In December, 2020, Apple did something insanely great. They changed how iOS, their mobile operating system, handled users’ privacy preferences, so that owners of iPhones and other iOS devices could indicate that they don’t want to be tracked by any of the apps on their devices. If they did, Apple would block those apps from harvesting users’ data.

This made Facebook really, really mad.

As far as Apple -and Facebook, and Google, and other large tech companies - are concerned, we’re entitled to just as much privacy as they want to give us, and no more.

It’s not hard to see why! Nearly all iOS users opted out of tracking. Without that tracking, Facebook could no longer build the nonconsensual behavioral dossiers that are its stock-in-trade. According to Facebook, empowering Apple’s users to opt out of tracking cost the company $10,000,000,000 in the first year, with more losses to come after that.

Facebook really pulled out the stops in its bid to get those billions back. The company bombarded its users with messages begging them to turn tracking back on. It threatened an antitrust suit against Apple. It got small businesses to defend user-tracking, claiming that when a giant corporation spies on billions of people, that’s a form of small business development.

For years, Facebook - and the surveillance advertising industry - have insisted that people actually like targeted ads, because all that surveillance produces ads that are “relevant” and “interesting.” The basis for this claim? People used Facebook and visited websites that had ads on them, so they must enjoy targeted ads.

Unfortunately, reality has an anti-surveillance bias. Long before Apple offered its users a meaningful choice about whether they wanted to be spied on, hundreds of millions of web-users had installed ad-blockers (and tracker-blockers, like our own Privacy Badger), in what amounts to the largest consumer boycott in history. If those teeming millions value ad-targeting, they’ve sure got a funny way of showing it.

Time and again, when internet users are given the choice of whether or not to be spied on, they choose not. Apple gave its customers that choice, and for that we should be truly grateful. 

And yet…Facebook’s got a point.

When “users” are “hostages”

In Facebook’s comments to the National Telecommunications and Information Administration’s “Developing a Report on Competition in the Mobile App Ecosystem” docket, Facebook laments Apple’s ability to override its customers’ choices about which apps they want to run. iOS devices like the iPhone use technological countermeasures to block “sideloading” (installing an app directly, without downloading it from Apple’s App Store) and to prevent third parties from offering alternative app stores.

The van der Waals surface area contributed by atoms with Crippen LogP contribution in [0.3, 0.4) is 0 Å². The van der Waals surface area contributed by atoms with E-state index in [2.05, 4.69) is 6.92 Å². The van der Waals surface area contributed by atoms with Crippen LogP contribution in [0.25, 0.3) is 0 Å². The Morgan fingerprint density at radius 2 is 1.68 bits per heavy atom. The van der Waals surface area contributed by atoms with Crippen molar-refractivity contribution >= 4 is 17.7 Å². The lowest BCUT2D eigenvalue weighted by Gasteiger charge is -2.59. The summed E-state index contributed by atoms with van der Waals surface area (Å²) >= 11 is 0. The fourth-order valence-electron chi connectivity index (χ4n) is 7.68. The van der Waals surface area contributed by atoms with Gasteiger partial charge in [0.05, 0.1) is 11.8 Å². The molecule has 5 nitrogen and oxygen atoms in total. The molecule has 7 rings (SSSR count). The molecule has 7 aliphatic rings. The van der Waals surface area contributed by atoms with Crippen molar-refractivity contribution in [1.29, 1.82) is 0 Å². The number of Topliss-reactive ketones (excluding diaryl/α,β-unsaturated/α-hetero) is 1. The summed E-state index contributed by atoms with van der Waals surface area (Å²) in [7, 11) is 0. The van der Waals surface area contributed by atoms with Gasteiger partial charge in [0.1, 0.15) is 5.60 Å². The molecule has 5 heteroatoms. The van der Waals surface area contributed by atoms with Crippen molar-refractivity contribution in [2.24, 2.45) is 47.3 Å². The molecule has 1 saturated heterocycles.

This is the subject of ongoing legislation on both sides of the Atlantic. In the USA, The Open App Markets Act would force Apple to get out of the way of customers who want to use third party app stores and apps; in the EU, the Digital Markets Act contains similar provisions. Some app makers, upset with the commercial requirements Apple imposes on the companies that sell through its App Store, have sued Apple for abusing its monopoly power.

Fights over what goes in the App Store usually focus on the commissions that Apple extracts from its software vendors - historically, these were 30 percent, though recently some vendors have been moved into a discounted 15 percent tier. That’s understandable: lots of businesses operate on margins that make paying a 30 percent (or even 15 percent) commission untenable. 

For example, the retail discount for sellers of wholesale audiobooks - which compete with Apple’s iBooks platform - is 20 percent. That means that selling audiobooks on Apple’s platform is a money-losing proposition unless you’re Apple or its preferred partner, the market-dominating Amazon subsidiary Audible. Audiobook stores with iPhone apps have to use bizarre workarounds, like forcing users to login to their websites using a browser to buy their books, then go back to their phones and use their app to download their books.

That means that Apple doesn’t just control which apps its mobile customers can use; it also has near-total control over which literary works they can listen to. Apple may have not set out to control its customers’ reading habits, but having attained it, it jealously guards that control. When Apple’s customers express interest in using rival app stores, Apple goes to extraordinary technical and legal lengths to prevent them from doing so.

The iOS business model is based on selling hardware and collecting commissions on apps. Facebook’s charges that these two factors combine to impose high “switching costs” on Apple’s customers. “Switching costs” is the economist’s term for all the things you have to give up when you change loyalties from one company to another. In the case of iOS, switching to a rival mobile device doesn’t just entail the cost of buying a new phone, but also buying new apps:

[F]ee-based apps often require switching consumers to repurchase apps, forfeit in-app purchases or subscriptions, or expend time and effort canceling current subscriptions and establishing new ones.